God set the people of Israel free from the enslaving grip of one nation, Egypt, and drove out other nations to settle His people in the Promised Land. When Israel fell into idolatry, God summoned enemy nations to rise up against His chosen people, to subdue and oppress them and bring them to repentance. God sheltered and preserved His people through the centuries, and from among them came the offspring of Abraham, the promised Messiah, a blessing for all nations.

Yet still the nations rage, and when the promised Messiah came, the nations rose up against Him. In a prayer for courage in witness, the apostles said that "Herod and Pontius Pilate, along with the Gentiles and the peoples of Israel," joined forces against Jesus, to do what God's plan "had predestined to take place" (Acts 4:27b, 28b). It was God's plan that Jesus would die for the sins of the world and be raised up from death. According to the command of the risen Lord, repentance and forgiveness are to be proclaimed in His Name to all nations.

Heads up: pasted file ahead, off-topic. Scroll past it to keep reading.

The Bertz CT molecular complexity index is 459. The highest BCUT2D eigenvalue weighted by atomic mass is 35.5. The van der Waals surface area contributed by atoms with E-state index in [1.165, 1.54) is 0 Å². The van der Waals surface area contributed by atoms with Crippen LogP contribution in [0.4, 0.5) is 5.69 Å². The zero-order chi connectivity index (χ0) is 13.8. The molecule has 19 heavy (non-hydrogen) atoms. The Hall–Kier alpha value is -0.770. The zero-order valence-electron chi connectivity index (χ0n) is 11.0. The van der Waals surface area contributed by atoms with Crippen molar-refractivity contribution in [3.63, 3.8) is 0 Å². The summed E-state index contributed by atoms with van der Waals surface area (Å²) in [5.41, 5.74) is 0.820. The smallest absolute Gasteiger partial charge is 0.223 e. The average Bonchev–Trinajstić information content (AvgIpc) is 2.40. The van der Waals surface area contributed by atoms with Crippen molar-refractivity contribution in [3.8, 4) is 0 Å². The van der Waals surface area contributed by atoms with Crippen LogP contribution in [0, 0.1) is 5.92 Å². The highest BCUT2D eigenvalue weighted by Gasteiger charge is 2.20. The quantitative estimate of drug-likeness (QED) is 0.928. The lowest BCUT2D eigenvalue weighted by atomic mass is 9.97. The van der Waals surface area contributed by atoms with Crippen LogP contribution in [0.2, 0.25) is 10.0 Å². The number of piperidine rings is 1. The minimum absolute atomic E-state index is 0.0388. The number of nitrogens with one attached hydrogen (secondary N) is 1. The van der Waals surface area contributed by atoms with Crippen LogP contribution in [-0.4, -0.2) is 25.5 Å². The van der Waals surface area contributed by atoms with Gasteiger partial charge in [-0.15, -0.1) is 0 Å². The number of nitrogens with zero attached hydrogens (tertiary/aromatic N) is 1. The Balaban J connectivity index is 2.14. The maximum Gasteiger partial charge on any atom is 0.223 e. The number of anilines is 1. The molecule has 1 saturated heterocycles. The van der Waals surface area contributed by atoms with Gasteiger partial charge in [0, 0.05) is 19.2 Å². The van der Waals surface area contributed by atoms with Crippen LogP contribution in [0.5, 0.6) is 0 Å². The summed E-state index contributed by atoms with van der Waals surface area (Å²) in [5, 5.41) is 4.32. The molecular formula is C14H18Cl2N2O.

Sadly, but not surprisingly, the nations still rage against the Messiah and against His body, the church. Jesus told His followers that they would be hated and persecuted, imprisoned, and brought before kings and governors for the sake of His Name. The message of Christ crucified is considered foolish by the world, and we who follow the Savior may well be mocked and ridiculed or dismissed as ignorant and judgmental. Yet we proclaim the good news of forgiveness and life in Jesus Christ, the One in whom all nations are blessed. And while the nations still rage, they rage in vain, because "the LORD of hosts is with us; the God of Jacob is our fortress."